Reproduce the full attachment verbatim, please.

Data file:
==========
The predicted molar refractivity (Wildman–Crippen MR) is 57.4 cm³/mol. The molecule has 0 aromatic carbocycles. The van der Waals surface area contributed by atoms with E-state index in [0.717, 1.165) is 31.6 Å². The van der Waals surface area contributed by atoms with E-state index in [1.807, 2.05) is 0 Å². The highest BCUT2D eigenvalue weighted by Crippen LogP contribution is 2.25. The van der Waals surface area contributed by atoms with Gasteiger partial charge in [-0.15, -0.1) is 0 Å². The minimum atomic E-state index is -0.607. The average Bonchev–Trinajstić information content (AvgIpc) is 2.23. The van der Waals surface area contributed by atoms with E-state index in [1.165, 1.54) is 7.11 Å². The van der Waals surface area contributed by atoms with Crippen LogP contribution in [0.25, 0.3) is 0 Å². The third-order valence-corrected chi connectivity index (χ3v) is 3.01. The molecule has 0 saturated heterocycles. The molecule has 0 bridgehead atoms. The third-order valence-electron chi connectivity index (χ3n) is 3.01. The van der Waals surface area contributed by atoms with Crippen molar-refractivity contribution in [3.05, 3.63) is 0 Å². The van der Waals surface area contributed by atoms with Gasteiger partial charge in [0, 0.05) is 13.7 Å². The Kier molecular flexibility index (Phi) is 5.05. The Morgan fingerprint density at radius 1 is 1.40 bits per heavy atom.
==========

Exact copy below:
The predicted molar refractivity (Wildman–Crippen MR) is 57.4 cm³/mol. The molecule has 0 aromatic carbocycles. The van der Waals surface area contributed by atoms with E-state index in [0.717, 1.165) is 31.6 Å². The van der Waals surface area contributed by atoms with E-state index in [1.807, 2.05) is 0 Å². The highest BCUT2D eigenvalue weighted by Crippen LogP contribution is 2.25. The van der Waals surface area contributed by atoms with Gasteiger partial charge in [-0.15, -0.1) is 0 Å². The minimum atomic E-state index is -0.607. The average Bonchev–Trinajstić information content (AvgIpc) is 2.23. The van der Waals surface area contributed by atoms with E-state index in [1.165, 1.54) is 7.11 Å². The van der Waals surface area contributed by atoms with Crippen LogP contribution in [0.25, 0.3) is 0 Å². The third-order valence-corrected chi connectivity index (χ3v) is 3.01. The molecule has 0 saturated heterocycles. The molecule has 0 bridgehead atoms. The third-order valence-electron chi connectivity index (χ3n) is 3.01. The van der Waals surface area contributed by atoms with Crippen molar-refractivity contribution in [3.05, 3.63) is 0 Å². The van der Waals surface area contributed by atoms with Gasteiger partial charge in [0, 0.05) is 13.7 Å². The Kier molecular flexibility index (Phi) is 5.05. The Morgan fingerprint density at radius 1 is 1.40 bits per heavy atom.